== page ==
The number of private landlords’ properties being repossessed jumped by 40% year-on-year in the third quarter of 2019, figures from a trade association show.
There were 800 such repossessions of buy-to-let mortgaged properties in July to September 2019, up from 570 in the corresponding quarter in 2018, UK Finance said.
The increase in landlords losing their homes has happened despite continued low mortgage rates generally.
UK Finance said the recent increase in repossessions has been partly driven by a backlog of older cases being processed in line with the latest regulatory requirements.
But somewhat alarmingly, the data also shows that there were 4,550 buy-to-let mortgages in arrears of 2.5% or more of the outstanding balance in Q3 ‘19, up 5% year-on-year.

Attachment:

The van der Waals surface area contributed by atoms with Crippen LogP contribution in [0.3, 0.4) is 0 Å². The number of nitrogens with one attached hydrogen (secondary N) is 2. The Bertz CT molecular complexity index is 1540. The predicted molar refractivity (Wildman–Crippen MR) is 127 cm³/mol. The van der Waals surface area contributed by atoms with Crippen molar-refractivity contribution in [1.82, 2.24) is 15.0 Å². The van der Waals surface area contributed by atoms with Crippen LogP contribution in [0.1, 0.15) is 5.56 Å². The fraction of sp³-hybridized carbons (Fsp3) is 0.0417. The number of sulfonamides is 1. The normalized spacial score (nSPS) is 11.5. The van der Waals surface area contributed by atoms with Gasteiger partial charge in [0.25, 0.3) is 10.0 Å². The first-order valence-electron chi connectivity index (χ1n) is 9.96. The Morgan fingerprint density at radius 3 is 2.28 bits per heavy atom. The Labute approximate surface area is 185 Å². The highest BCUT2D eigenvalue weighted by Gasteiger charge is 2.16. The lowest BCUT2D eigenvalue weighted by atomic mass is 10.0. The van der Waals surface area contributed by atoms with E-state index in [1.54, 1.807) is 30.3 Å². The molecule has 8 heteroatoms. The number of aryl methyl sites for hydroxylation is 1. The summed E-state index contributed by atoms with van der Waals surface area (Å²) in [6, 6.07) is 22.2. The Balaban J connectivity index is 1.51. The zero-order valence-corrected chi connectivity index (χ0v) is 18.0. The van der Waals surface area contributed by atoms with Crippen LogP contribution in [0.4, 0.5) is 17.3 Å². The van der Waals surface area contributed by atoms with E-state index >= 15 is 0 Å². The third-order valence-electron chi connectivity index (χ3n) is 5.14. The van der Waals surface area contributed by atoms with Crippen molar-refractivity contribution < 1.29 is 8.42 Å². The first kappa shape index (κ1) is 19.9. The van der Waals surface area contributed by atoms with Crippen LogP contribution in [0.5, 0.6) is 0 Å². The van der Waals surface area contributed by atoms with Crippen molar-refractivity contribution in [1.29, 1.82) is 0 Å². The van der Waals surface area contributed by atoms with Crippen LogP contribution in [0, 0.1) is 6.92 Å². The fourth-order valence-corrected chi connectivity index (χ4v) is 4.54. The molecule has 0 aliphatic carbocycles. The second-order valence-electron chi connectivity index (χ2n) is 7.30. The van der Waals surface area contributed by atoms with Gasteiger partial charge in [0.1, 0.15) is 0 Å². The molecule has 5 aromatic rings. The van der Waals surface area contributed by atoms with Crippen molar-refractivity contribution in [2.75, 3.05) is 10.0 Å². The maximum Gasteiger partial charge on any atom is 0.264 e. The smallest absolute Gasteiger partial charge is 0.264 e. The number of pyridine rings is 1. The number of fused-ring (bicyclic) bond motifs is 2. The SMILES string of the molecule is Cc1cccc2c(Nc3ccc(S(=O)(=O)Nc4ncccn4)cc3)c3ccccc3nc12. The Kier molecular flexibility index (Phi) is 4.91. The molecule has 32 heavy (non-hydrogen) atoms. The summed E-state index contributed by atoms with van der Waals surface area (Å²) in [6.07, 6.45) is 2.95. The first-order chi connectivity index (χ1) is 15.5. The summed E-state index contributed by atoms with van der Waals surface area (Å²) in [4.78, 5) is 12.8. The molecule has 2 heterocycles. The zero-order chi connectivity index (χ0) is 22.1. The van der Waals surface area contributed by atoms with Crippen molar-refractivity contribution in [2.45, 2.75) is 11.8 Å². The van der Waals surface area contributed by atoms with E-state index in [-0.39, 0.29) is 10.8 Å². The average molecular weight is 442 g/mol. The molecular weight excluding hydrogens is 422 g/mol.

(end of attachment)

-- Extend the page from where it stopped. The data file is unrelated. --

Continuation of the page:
Meanwhile, the number of landlords in arrears of between 5% and 7.5% of the outstanding balance fell by 21% over the year, however, the number of those in more serious arrears of between 7.5% and 10% shot up by 9%.
The number of landlords in arrears over 10% of the outstanding balance dropped by 1%, the UK Finance figures revealed.
David Smith, of the Residential Landlords Association, told the press: “Repossessions for mortgage arrears take place for many different reasons.
“Mortgage interest relief changes, which are now almost fully implemented, the increasing cost of regulation and the ever increasing time to repossess a property are all major factors.'
“Since most repossessions of this kind lead to tenants being evicted it is vital that the next government actively supports the majority of landlords doing a good job to provide the homes to rent the country needs.
“If we want to develop long-term tenancy models we need also to support landlords to stay in the market long term.”